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  • Writer's pictureNozibele Qamngana

"There's no fear in love"

A few months ago, we were on our delayed honeymoon in Thailand. While having dinner, we met a couple that were in a family vacation with their children. After seeing the husband wearing a Comrades t-shirt, Skhu started making conversation. While conversing with the couple, I asked how long they had been married. She said 16 years. While admiring that, she asked how long WE had been married. At the time, we had just celebrated our 6 months wedding anniversary. When I said this, she rolled her eyes. “Oh! So, you’re still in the honeymoon phase?”. I had heard this a lot.

There’s a reason why I’m sharing this story. Let’s get the formalities out of the way. “She has no business of writing a marriage blog after 1 year of marriage. Let’s see if they’ll still have the same hype and energy after 5, 10 or 20 years in. That’s if they will even make it there”. There’s probably a certain level of truth in this. Thank you. This has been noted. Now, let’s move on.

While I was very excited when Skhu proposed, I was scared of marriage. When I looked around my circle, I didn’t have the best examples of what marriage represented. Ma married in her early twenties. It was an arranged marriage between two families. After physical and emotional abuse, because her in-laws thought she was barren, she escaped and found herself in Port Elizabeth. My brother and I’s existence in the world is a reminder of an affair between our parents. My father was married. And Ma had been a willing participant in possibly breaking up a family. Understandably, her view of marriage has not always been the most encouraging.

While trying to manage my fears about how this could translate to my own marriage, a friend of mine, Sivuyile Boqwana, came to my rescue. I may not always tell her this, but its her words that will forever benchmark my marriage. “Nozi, make sure you have fun. Wherever possible, make sure you travel. See the world. Go where your heart desires. Create beautiful memories. Things, at times, change. You will have children. And when you do, the dynamics may change. You may not go out as much. Priorities may change. A trip to Thailand may take a backseat because you need to pay school fees. Your ailing parents may suddenly become your fulltime responsibility. While trying to juggle your jobs, your children, you may also need to take in your parents. All of this is happening while you’re still trying to make your marriage a priority. You may drift apart. It happens. But…it will be the memories that you created in your first years of marriage that will forever be embedded in your memories, that will sustain you”.

She may have said this in passing. For all I know, she might have even forgotten that she said this to me. But I will never forget. I don’t even think she realized the deep and meaningful message she passed on to me.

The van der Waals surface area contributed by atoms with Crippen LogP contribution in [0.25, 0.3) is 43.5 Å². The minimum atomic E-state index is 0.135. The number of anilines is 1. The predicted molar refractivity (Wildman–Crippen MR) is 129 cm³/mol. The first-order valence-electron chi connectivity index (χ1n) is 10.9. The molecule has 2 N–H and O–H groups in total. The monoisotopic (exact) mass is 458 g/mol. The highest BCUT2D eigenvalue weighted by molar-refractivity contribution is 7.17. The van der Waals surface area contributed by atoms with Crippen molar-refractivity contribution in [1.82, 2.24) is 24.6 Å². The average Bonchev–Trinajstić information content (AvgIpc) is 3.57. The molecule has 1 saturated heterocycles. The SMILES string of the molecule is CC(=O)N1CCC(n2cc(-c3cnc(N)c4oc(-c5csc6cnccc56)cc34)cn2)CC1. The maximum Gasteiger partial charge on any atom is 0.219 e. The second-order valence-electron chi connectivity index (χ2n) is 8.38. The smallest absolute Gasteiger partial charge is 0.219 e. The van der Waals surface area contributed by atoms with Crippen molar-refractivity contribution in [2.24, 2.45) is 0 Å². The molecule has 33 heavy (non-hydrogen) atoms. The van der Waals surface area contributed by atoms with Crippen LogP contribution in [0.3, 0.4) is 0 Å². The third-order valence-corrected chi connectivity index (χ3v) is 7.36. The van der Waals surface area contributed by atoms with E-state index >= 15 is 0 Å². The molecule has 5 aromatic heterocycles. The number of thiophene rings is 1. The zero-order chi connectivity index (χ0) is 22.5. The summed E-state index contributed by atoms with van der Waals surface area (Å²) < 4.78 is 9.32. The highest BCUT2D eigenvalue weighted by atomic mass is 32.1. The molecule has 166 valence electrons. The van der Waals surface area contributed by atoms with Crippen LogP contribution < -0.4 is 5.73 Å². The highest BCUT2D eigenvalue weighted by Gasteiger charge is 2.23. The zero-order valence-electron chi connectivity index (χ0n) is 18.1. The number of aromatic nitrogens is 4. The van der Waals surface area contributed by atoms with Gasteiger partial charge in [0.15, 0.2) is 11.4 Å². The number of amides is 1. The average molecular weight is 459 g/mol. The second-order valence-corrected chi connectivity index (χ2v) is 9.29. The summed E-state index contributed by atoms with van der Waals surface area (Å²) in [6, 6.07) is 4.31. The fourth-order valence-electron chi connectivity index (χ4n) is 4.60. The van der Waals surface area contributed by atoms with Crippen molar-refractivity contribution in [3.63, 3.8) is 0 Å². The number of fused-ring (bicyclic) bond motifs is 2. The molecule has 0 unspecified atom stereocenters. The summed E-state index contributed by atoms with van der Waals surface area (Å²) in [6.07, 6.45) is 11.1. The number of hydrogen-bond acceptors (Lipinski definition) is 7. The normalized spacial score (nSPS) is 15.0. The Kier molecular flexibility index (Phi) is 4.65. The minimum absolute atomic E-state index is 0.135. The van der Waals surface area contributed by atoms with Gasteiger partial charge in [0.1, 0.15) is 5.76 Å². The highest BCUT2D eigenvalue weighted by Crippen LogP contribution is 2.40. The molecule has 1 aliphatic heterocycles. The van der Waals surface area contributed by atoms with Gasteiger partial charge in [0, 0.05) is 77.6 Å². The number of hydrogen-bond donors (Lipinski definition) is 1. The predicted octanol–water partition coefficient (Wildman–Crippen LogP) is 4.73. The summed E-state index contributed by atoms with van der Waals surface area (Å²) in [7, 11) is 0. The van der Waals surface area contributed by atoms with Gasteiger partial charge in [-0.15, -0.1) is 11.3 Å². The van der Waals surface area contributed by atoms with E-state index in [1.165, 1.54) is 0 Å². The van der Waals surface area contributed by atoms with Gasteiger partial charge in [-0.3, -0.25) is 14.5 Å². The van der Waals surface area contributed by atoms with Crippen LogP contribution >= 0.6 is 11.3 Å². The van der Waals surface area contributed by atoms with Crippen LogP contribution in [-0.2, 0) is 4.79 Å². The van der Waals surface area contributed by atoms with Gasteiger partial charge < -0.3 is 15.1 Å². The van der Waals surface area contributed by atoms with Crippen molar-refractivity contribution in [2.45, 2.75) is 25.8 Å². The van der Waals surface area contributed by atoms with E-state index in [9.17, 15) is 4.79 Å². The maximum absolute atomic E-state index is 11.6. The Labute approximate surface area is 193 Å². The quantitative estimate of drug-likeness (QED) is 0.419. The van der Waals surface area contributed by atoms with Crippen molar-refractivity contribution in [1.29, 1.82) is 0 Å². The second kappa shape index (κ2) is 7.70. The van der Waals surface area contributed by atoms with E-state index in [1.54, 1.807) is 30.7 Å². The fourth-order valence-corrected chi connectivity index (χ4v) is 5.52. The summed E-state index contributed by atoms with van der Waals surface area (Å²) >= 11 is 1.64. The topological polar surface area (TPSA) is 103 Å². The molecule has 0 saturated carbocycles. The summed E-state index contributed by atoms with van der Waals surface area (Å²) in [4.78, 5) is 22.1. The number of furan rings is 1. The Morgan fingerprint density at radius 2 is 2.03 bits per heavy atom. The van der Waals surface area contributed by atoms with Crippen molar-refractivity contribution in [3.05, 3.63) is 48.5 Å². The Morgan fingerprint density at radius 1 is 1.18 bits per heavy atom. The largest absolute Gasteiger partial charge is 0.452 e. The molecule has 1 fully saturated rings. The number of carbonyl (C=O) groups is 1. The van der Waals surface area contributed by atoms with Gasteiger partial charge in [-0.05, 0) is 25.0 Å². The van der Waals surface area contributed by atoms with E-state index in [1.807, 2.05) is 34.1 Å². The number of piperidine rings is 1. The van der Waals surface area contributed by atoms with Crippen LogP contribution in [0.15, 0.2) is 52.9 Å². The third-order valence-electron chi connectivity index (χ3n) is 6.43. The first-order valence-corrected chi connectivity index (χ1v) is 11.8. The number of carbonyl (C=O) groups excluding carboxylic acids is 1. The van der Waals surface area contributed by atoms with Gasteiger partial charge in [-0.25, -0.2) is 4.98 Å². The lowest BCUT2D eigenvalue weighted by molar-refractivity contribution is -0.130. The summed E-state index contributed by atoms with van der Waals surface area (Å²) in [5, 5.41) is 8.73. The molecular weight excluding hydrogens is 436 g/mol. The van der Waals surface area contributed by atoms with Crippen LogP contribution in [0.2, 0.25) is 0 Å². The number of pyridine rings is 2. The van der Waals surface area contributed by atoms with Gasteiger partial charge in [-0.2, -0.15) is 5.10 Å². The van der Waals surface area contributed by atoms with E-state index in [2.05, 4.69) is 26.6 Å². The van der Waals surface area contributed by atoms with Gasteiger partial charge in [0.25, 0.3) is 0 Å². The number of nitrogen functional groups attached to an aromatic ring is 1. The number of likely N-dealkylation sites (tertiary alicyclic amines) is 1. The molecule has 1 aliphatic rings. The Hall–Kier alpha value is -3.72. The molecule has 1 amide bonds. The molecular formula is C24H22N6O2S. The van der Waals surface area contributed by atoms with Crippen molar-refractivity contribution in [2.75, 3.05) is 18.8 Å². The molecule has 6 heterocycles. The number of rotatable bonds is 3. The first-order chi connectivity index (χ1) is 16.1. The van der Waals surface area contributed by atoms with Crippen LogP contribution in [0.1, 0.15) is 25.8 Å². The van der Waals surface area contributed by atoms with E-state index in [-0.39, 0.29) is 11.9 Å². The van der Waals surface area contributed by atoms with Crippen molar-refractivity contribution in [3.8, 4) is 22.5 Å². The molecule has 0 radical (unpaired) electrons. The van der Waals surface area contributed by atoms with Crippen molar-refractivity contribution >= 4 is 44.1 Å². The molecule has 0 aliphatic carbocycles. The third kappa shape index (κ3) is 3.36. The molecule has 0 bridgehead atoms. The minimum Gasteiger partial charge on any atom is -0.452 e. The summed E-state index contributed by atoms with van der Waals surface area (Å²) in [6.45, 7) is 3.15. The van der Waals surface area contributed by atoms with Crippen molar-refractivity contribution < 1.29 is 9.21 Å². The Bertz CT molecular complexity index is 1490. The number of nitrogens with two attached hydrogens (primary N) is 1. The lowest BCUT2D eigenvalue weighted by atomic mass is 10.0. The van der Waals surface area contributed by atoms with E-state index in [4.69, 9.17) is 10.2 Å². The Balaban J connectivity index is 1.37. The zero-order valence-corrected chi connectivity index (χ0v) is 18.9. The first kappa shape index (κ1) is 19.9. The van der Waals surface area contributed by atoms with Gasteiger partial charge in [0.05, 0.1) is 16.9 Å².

Past experiences of failed relationships have taught us to fear. In some cases, it’s not even our own failed relationships. Its relationships of people we admired. Our parent’s 20 year of marriage that suddenly fell apart. The Beyoncé/Jay-Z kind of relationship that didn’t work. They hurt because we benchmarked our own relationships against theirs. “If they didn’t work, what chances do we have?”

There’s a bible verse I absolutely love that I wanted to share. “There is no fear in love, but perfect love drives out fear, because fear involves punishment. The one who fears has not been perfected in love”. 1 John 4 verse 18.

From then on, after that talk with Sivu, I refused to live in fear anymore. While we may plan for the future, time and time again, it has been proven that we have no control over what tomorrow holds. The corona pandemic is proof of that. But what I do have control over is what I can do today. And I choose love. I choose to love without any reservations, without any doubt, without any fear. What that may look like tomorrow, in a year, in 5/10/20 years…I don’t know. I may be busy with nappy changing that writing something similar may not look like a priority. But what I do know is that I will look at this very moment and have no regret. In fact, it may be a reminder and a revival of how I felt in this moment…and that was love.

Thank you for joining us as we took you on our love journey. The love and support you ave shown us has been overwhelming. We love you all back. In case you missed any of our videos, please see links below to our 4 part #MayabaLoveJourney series:

#MayabaLoveJourney Part 2 of 4: Reflecting on the day I disclosed my HIV status to my husband:

#MayabaLoveJourney Part 4 of 4: Our quarantive wedding anniversary:

Nozibele Qamngana-Mayaba

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